The C-word and social media
Events over the last week have got me thinking about social media and the C-word (censorship). Firstly, Twitter announced that it was ‘accommodating countries that have different ideas about the contours of freedom of expression’, i.e. enabling the blocking and deletion of tweets on a country by country basis. The example it gives is the legal ban on pro-Nazi speech in Germany and France, which no right thinking person is going to disagree with. The issue obviously comes when something is not to the taste of a particular regime, but a key issue that citizens of that country want to discuss. If you take the example of last year’s Arab Spring uprisings, would the tweets of protesters have been removed?
At the same time the European Union has published its new Data Protection Laws, which, if passed, will become law across all 27 EU members. These include the so-called Right to Forget, which means any citizen can demand that information they have posted on social media is not just removed from that network, but the entire web. Again, this is a question of degree – removing that dodgy student photo from Facebook when you start going for job interviews is one thing, deleting a tweet from a politician that makes him/her look stupid seems to me to be completely different.
None of this is new – all through history there’s been a conflict over the control of how information is distributed. In early civilisations this was pretty simple – only certain people could read/write/chisel hieroglyphics so rulers could keep a close eye on them. And if malcontents daubed slogans on the walls of public places, not a huge number of people would see them.
Obviously this changed with the printing press, which provided the ability to make multiple copies of documents relatively quickly and easily. So governments regulated printers (and pretty much still do) to try and control what information was disseminated. What makes the internet and social media so different is that you don’t need expensive printing and distribution channels – you can tweet or send a Facebook update using a mobile phone or PC from anywhere. Governments can track down who is responsible, but it takes time, hence the wholesale banning of social media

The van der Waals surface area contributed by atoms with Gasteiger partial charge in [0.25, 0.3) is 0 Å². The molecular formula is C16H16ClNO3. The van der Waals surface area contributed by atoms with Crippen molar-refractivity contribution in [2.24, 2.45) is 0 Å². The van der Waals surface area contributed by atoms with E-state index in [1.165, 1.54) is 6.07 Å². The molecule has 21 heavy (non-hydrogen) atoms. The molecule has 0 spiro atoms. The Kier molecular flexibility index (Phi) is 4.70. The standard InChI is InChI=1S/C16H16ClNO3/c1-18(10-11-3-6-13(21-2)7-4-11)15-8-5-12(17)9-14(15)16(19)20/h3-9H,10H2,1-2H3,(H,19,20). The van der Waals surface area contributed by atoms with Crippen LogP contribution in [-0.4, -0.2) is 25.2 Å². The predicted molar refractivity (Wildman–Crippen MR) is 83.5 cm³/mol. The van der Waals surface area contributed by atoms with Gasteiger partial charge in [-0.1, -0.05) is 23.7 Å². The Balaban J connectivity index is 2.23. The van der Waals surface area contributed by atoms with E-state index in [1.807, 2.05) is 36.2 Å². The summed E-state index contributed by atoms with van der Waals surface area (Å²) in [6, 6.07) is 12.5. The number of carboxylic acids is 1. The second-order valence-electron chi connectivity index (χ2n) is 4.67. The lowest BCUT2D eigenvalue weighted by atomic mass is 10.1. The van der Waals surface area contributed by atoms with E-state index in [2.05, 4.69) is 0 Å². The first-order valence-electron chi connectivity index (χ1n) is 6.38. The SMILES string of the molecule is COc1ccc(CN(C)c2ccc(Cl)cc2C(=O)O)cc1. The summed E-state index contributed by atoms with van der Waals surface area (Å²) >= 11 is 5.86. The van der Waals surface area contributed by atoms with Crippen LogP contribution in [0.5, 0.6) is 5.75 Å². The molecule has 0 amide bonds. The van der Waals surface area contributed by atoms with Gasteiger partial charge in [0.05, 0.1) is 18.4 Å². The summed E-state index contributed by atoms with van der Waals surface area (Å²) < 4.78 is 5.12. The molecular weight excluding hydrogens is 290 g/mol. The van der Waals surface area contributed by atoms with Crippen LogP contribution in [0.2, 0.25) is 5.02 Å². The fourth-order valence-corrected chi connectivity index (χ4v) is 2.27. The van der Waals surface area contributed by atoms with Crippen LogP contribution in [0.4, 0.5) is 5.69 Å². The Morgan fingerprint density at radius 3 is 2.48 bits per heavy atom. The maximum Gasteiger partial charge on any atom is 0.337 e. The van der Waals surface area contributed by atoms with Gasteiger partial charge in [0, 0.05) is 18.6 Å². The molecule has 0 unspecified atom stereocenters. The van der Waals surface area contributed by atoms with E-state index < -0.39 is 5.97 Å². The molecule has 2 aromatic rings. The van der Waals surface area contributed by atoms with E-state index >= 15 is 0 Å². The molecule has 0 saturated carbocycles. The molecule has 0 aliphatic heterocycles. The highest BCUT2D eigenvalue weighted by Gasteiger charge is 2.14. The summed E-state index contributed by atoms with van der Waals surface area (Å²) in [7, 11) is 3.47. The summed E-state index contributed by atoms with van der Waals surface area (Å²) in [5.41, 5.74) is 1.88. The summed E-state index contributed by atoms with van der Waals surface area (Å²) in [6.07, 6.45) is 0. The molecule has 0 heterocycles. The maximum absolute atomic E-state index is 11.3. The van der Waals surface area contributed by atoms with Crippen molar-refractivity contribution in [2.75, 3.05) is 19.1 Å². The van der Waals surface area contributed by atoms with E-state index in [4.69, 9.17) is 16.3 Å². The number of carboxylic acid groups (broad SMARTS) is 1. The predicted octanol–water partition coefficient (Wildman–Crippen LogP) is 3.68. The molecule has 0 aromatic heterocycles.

So, you can see Twitter’s new rules and the EU’s laws as just part of an ongoing struggle between the rulers and the ruled. However I think that social media has tipped the balance towards citizens and away from governments – it is simply too difficult to regulate, even with the support of the networks themselves. New ones will simply spring up – and the only way to combat them will be to switch off the internet entirely. And in our connected, web world that cripples a country’s ability to operate. So while censorship is still a threat it is beginning to become an increasingly empty one.
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About meI'm Chris Measures and I've spent the last 18 years creating and implementing PR and marketing campaigns for technology companies. I've worked with everyone from large quoted companies to fast growth start-ups, giving me unrivalled experience and ideas. I'm now director of Measures Consulting, an agency that uses this expertise to deliver PR and marketing success for technology businesses.
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